Ironically then, one of the main concerns about the conversion proves to be of little consequence at all. Unfortunately, the other niggling worries are of far greater significance.
Built from the ground upwards with an eye towards the storage limitation of the disc, and with the different architectures of the two HD consoles firmly in mind, Square Enix would have stood a good chance of getting the game looking pretty much like-for-like on both platforms. However, by just about every measurable criteria, it seems that the Xbox 360 version of Final Fantasy XIII is a quick port where the existing PS3 material has been very roughly manhandled and bludgeoned into shape in order to work on the Microsoft console.
First up, let's talk about the Crystal Tools engine. Square mentioned in an interview with the Dutch Official PlayStation Magazine that a "new engine" had to be coded up for Xbox 360, but it seems to look and act very much like the PS3 one, with just a couple of very noticeable differences.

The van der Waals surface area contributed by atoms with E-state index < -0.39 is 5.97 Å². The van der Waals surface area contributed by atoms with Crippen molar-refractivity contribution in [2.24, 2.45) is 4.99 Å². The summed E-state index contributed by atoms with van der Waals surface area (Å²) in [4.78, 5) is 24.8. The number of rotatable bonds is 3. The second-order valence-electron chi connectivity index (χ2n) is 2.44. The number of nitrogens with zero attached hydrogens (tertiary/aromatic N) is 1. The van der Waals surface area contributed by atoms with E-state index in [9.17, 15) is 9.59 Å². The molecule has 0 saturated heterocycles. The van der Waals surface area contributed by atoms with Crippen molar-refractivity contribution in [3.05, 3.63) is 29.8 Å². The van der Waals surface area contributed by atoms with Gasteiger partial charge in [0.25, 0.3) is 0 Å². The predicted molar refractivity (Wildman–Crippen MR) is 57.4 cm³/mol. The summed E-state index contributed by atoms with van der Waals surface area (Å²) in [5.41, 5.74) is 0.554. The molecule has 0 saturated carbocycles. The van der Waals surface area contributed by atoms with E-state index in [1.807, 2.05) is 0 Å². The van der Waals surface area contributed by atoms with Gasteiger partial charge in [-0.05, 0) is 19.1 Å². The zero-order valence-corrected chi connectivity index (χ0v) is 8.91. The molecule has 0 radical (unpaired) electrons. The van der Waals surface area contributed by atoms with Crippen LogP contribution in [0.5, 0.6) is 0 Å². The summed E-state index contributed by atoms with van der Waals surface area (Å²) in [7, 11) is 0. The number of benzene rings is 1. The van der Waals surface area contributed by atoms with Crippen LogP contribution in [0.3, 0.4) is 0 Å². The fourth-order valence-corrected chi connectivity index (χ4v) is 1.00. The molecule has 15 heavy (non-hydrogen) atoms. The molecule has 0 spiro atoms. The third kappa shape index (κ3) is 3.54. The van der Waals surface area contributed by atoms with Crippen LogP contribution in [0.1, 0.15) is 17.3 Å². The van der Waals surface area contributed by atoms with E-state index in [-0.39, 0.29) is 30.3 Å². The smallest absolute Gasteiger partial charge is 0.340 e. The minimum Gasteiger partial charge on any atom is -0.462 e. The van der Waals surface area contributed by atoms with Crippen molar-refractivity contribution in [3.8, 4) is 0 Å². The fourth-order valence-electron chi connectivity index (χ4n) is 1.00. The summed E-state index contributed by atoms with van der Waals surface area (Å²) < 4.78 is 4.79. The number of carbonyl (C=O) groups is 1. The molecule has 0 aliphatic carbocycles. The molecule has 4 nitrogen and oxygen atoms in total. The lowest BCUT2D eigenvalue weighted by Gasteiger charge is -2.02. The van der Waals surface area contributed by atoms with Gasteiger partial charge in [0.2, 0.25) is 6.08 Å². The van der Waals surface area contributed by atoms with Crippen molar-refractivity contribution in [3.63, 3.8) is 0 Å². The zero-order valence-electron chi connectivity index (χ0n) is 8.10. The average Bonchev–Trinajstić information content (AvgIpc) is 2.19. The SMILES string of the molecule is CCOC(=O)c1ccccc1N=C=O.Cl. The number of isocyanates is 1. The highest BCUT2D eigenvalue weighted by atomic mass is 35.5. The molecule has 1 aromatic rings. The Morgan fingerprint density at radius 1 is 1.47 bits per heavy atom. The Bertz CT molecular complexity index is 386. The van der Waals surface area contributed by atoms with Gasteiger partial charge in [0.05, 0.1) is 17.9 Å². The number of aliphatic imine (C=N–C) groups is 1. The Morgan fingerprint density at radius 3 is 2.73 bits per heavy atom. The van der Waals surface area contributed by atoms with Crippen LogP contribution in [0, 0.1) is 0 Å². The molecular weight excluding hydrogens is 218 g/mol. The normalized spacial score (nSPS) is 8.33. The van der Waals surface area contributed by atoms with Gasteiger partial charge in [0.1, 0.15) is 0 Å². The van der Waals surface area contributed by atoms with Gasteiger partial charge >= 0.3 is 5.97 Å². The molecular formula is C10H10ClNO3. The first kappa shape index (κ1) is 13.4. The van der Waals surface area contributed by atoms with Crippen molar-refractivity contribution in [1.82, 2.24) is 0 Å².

Let's talk about the resolution then. A smattering of European and US-based websites have published pre-release Xbox 360 shots, showing a considerable drop in definition with some galleries exhibiting a somewhat washed-out look. The problem with drawing conclusions from media-derived assets is that there's little transparency in what tech they use to take their shots. Some grabs even appeared to have mouse pointers on them, indicating that some sort of PC "print screen" function was used in their making.